The Costs of Cults

Scenes from a cult/megachurch – Photo by Debby Ledet on Unsplash

If you’ve ever been an unwitting part of a cultish group, you may have experienced The Moment. It is a single moment (that stands out in a series of moments) in which you realise the extent of the horror to which you’ve been a party.

For me, it was the morning after a chaotic concert and march in which many children from low income and under-resourced schools came together in support of a call for standardised infrastructural norms for schools. In a staff reflection meeting, the white male head of the organisation for which I was working at the time told us that the average poor black person often sits in their home and struggles to imagine change. The clarity with which he could speak about the inner thoughts of people whose material lives differed so dramatically from his own shocked me. I’m black, and I cannot claim to know what other black people think. That was the moment, for me. It didn’t seem to make sense that any effort driven towards social justice could be based in such a reductive, racist view of the people powering its momentum.

I’m black, and I cannot claim to know what other black people think.

In the years since I left that organisation, I have engaged with many stories told by fellow cult survivors who have had their own versions of The Moment. No matter the structural shell within which a cult is contained, be it a religious group, a non-profit, a self-help group, a tech start-up run by bros, or a following of a larger-than-life personality, the stories are eerily predictable. As much as those within the space are drawn to believe and trust, our human drive to make sense will ultimately reveal the underlying senselessness, and, if we are lucky, we are faced with long roads of deprogramming and recovery.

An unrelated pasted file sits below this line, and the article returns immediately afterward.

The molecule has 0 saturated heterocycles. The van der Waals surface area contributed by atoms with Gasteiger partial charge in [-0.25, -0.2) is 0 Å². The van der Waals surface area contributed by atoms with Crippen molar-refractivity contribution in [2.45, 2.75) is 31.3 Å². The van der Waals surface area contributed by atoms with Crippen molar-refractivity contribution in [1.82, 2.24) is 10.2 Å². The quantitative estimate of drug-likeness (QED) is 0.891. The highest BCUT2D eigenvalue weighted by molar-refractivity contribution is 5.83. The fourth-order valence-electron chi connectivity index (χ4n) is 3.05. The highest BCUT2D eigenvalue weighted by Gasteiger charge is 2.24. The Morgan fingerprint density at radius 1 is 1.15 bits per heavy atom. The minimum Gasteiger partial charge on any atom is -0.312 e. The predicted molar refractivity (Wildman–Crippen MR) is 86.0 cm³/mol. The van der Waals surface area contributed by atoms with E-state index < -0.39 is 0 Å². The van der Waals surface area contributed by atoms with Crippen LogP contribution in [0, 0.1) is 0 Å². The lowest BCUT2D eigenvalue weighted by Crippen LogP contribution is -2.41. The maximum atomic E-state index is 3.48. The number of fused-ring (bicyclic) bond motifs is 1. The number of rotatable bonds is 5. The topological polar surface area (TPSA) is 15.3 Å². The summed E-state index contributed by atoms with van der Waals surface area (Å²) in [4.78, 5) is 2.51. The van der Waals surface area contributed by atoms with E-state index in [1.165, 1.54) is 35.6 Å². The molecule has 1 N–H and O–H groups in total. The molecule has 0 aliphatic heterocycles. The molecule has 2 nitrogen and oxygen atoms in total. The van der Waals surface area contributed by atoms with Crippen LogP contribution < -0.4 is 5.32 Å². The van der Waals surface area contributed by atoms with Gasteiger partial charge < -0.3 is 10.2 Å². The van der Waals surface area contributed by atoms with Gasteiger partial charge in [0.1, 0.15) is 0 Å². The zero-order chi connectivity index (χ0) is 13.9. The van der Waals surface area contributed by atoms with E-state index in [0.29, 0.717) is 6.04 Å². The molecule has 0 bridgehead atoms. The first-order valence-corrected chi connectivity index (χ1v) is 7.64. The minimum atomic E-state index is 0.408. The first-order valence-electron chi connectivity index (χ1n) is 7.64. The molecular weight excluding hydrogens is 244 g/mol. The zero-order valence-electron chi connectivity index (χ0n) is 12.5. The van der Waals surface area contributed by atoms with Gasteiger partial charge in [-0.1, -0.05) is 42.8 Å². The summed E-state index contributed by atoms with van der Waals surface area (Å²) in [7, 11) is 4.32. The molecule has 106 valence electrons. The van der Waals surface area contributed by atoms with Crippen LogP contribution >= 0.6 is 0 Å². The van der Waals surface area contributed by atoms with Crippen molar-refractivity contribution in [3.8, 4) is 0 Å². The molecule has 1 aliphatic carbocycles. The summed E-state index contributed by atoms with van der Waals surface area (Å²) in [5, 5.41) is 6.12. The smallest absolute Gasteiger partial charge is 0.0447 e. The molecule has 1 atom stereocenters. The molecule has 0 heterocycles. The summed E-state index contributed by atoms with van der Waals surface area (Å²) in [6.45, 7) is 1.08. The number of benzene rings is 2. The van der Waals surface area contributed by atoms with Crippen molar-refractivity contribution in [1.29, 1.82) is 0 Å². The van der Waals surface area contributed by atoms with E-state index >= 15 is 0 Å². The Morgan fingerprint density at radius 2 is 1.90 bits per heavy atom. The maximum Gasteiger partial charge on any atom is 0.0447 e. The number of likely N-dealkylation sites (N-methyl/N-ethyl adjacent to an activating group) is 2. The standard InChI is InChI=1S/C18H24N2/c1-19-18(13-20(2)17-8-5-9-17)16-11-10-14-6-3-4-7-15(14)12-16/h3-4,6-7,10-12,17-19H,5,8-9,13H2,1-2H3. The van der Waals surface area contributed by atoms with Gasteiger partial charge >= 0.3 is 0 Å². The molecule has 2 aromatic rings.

These stories, from employees of start-ups like WeWork and Uber; from members of groups like NXIVM; from followers of personalities like Elon Musk or Peter Madsen; from faithful flock of megachurches, and traditional denominations alike, all follow these narrative arcs.

For my sins, I return again and again to such stories. Is it comforting to see this play out again and again, across all these contexts? Does it make me feel I am part of a twisted community of survivors of some kind? Surely, it is more likely to be terrifying to realise how common cult-like entities and the harm they spread are?

More than anything, the stories emerging from cults serve as a warning, for myself, for society. In every survivor’s story, in every hollow rebuttal from cult leaders, I am reminded of how easily and quickly these structures that we build from deep wells of good intentions can be hollowed out and perverted, and end up doing more harm than good before eventually imploding.

The roads to cults are paved with collective good intentions. We all have good intentions. Our world is broken in so many ways, and we are all searching to mend it. That is the human condition. Unfortunately, it is also part of the condition to lean so heavily into what we experiences as ‘fixes’ that we forget to ask questions, and to tread with great care.

None of us are above this condition. None of us are above the inevitable devastation that may be wrought when we forget.


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